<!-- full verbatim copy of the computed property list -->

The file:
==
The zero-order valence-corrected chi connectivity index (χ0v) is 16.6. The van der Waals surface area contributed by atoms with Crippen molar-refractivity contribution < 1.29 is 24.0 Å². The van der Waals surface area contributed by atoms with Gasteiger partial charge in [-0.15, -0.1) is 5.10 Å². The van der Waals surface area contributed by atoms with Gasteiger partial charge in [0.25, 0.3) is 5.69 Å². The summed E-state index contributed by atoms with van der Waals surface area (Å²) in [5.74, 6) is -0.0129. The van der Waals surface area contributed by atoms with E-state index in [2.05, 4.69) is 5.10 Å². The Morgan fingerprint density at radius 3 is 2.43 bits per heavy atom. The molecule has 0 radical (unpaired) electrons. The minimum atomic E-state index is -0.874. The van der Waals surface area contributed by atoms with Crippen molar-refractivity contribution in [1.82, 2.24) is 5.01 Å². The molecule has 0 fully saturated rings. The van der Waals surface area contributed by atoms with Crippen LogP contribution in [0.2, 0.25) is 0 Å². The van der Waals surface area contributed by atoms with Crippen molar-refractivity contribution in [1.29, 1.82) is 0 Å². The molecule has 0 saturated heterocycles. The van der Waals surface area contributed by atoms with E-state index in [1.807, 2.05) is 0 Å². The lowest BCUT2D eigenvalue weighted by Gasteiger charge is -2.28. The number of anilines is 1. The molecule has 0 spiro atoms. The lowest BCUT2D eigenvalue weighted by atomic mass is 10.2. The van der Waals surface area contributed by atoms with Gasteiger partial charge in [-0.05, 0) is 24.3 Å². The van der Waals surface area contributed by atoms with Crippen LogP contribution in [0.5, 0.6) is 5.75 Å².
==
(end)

The zero-order valence-corrected chi connectivity index (χ0v) is 16.6. The van der Waals surface area contributed by atoms with Crippen molar-refractivity contribution < 1.29 is 24.0 Å². The van der Waals surface area contributed by atoms with Gasteiger partial charge in [-0.15, -0.1) is 5.10 Å². The van der Waals surface area contributed by atoms with Gasteiger partial charge in [0.25, 0.3) is 5.69 Å². The summed E-state index contributed by atoms with van der Waals surface area (Å²) in [5.74, 6) is -0.0129. The van der Waals surface area contributed by atoms with E-state index in [2.05, 4.69) is 5.10 Å². The Morgan fingerprint density at radius 3 is 2.43 bits per heavy atom. The molecule has 0 radical (unpaired) electrons. The minimum atomic E-state index is -0.874. The van der Waals surface area contributed by atoms with Crippen molar-refractivity contribution in [1.82, 2.24) is 5.01 Å². The molecule has 0 fully saturated rings. The van der Waals surface area contributed by atoms with Crippen LogP contribution in [0.2, 0.25) is 0 Å². The van der Waals surface area contributed by atoms with Crippen molar-refractivity contribution in [1.29, 1.82) is 0 Å². The molecule has 0 saturated heterocycles. The van der Waals surface area contributed by atoms with E-state index in [1.807, 2.05) is 0 Å². The lowest BCUT2D eigenvalue weighted by Gasteiger charge is -2.28. The number of anilines is 1. The molecule has 0 spiro atoms. The lowest BCUT2D eigenvalue weighted by atomic mass is 10.2. The van der Waals surface area contributed by atoms with Gasteiger partial charge in [-0.05, 0) is 24.3 Å². The van der Waals surface area contributed by atoms with Crippen LogP contribution in [0.5, 0.6) is 5.75 Å².